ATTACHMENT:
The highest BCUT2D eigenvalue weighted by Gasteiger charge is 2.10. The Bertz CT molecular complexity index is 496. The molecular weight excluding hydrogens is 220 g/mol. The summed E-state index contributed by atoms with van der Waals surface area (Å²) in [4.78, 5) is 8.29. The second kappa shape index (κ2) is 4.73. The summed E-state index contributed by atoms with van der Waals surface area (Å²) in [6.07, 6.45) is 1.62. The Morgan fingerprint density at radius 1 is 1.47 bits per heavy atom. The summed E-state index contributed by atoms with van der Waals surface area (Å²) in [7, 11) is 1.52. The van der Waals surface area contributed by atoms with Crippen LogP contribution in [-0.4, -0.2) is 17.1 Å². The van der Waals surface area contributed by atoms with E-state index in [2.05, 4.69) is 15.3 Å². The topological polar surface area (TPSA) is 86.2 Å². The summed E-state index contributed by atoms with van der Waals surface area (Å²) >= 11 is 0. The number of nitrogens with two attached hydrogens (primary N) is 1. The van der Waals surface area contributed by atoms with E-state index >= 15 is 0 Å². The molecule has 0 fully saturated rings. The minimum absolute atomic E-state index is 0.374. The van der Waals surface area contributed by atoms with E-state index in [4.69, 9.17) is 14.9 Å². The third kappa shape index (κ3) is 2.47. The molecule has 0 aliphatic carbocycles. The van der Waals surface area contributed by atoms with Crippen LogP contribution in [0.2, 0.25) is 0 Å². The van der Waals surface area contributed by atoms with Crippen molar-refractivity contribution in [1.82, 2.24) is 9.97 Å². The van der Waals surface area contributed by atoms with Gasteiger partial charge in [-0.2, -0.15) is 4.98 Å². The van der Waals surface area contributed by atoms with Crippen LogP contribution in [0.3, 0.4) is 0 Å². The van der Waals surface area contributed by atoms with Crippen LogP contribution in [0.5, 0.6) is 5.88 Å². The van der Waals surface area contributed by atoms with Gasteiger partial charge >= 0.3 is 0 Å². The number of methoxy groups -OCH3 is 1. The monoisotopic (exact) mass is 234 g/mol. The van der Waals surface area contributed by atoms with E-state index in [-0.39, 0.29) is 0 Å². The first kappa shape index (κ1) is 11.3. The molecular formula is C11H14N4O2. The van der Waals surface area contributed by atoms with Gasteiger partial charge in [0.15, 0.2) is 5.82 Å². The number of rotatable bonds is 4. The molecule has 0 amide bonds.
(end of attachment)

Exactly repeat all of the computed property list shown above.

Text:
The highest BCUT2D eigenvalue weighted by Gasteiger charge is 2.10. The Bertz CT molecular complexity index is 496. The molecular weight excluding hydrogens is 220 g/mol. The summed E-state index contributed by atoms with van der Waals surface area (Å²) in [4.78, 5) is 8.29. The second kappa shape index (κ2) is 4.73. The summed E-state index contributed by atoms with van der Waals surface area (Å²) in [6.07, 6.45) is 1.62. The Morgan fingerprint density at radius 1 is 1.47 bits per heavy atom. The summed E-state index contributed by atoms with van der Waals surface area (Å²) in [7, 11) is 1.52. The van der Waals surface area contributed by atoms with Crippen LogP contribution in [-0.4, -0.2) is 17.1 Å². The van der Waals surface area contributed by atoms with E-state index in [2.05, 4.69) is 15.3 Å². The topological polar surface area (TPSA) is 86.2 Å². The summed E-state index contributed by atoms with van der Waals surface area (Å²) >= 11 is 0. The number of nitrogens with two attached hydrogens (primary N) is 1. The van der Waals surface area contributed by atoms with E-state index >= 15 is 0 Å². The molecule has 0 fully saturated rings. The minimum absolute atomic E-state index is 0.374. The van der Waals surface area contributed by atoms with E-state index in [4.69, 9.17) is 14.9 Å². The third kappa shape index (κ3) is 2.47. The molecule has 0 aliphatic carbocycles. The van der Waals surface area contributed by atoms with Crippen LogP contribution in [0.2, 0.25) is 0 Å². The van der Waals surface area contributed by atoms with Crippen molar-refractivity contribution in [1.82, 2.24) is 9.97 Å². The van der Waals surface area contributed by atoms with Gasteiger partial charge in [-0.2, -0.15) is 4.98 Å². The van der Waals surface area contributed by atoms with Crippen LogP contribution in [0.3, 0.4) is 0 Å². The van der Waals surface area contributed by atoms with Crippen LogP contribution in [0.5, 0.6) is 5.88 Å². The van der Waals surface area contributed by atoms with Gasteiger partial charge >= 0.3 is 0 Å². The number of methoxy groups -OCH3 is 1. The monoisotopic (exact) mass is 234 g/mol. The van der Waals surface area contributed by atoms with E-state index in [-0.39, 0.29) is 0 Å². The first kappa shape index (κ1) is 11.3. The molecular formula is C11H14N4O2. The van der Waals surface area contributed by atoms with Gasteiger partial charge in [0.15, 0.2) is 5.82 Å². The number of rotatable bonds is 4. The molecule has 0 amide bonds.